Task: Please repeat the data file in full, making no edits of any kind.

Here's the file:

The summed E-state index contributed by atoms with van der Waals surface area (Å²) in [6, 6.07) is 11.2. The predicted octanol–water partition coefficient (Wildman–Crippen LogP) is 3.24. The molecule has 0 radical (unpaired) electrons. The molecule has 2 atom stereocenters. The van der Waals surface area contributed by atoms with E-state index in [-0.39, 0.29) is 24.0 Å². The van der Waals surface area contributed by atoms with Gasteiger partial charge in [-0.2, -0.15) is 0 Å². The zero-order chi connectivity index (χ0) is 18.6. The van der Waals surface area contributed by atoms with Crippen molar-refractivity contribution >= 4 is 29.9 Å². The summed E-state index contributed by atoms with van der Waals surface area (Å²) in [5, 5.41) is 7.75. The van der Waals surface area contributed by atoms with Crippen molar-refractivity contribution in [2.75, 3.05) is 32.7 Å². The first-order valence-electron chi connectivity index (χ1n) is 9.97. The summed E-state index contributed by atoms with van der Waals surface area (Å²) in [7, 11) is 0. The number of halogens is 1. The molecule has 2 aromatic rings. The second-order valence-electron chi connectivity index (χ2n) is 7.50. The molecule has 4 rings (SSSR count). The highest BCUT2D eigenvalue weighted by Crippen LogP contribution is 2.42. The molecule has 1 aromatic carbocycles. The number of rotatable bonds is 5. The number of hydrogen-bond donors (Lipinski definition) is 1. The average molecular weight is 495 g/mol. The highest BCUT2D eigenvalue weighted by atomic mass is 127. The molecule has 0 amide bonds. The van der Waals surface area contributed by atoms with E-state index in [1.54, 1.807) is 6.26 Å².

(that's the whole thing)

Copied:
The summed E-state index contributed by atoms with van der Waals surface area (Å²) in [6, 6.07) is 11.2. The predicted octanol–water partition coefficient (Wildman–Crippen LogP) is 3.24. The molecule has 0 radical (unpaired) electrons. The molecule has 2 atom stereocenters. The van der Waals surface area contributed by atoms with E-state index in [-0.39, 0.29) is 24.0 Å². The van der Waals surface area contributed by atoms with Gasteiger partial charge in [-0.2, -0.15) is 0 Å². The zero-order chi connectivity index (χ0) is 18.6. The van der Waals surface area contributed by atoms with Crippen molar-refractivity contribution >= 4 is 29.9 Å². The summed E-state index contributed by atoms with van der Waals surface area (Å²) in [5, 5.41) is 7.75. The van der Waals surface area contributed by atoms with Crippen molar-refractivity contribution in [2.75, 3.05) is 32.7 Å². The first-order valence-electron chi connectivity index (χ1n) is 9.97. The summed E-state index contributed by atoms with van der Waals surface area (Å²) in [7, 11) is 0. The number of halogens is 1. The molecule has 2 aromatic rings. The second-order valence-electron chi connectivity index (χ2n) is 7.50. The molecule has 4 rings (SSSR count). The highest BCUT2D eigenvalue weighted by Crippen LogP contribution is 2.42. The molecule has 1 aromatic carbocycles. The number of rotatable bonds is 5. The number of hydrogen-bond donors (Lipinski definition) is 1. The average molecular weight is 495 g/mol. The highest BCUT2D eigenvalue weighted by atomic mass is 127. The molecule has 0 amide bonds. The van der Waals surface area contributed by atoms with E-state index in [1.54, 1.807) is 6.26 Å².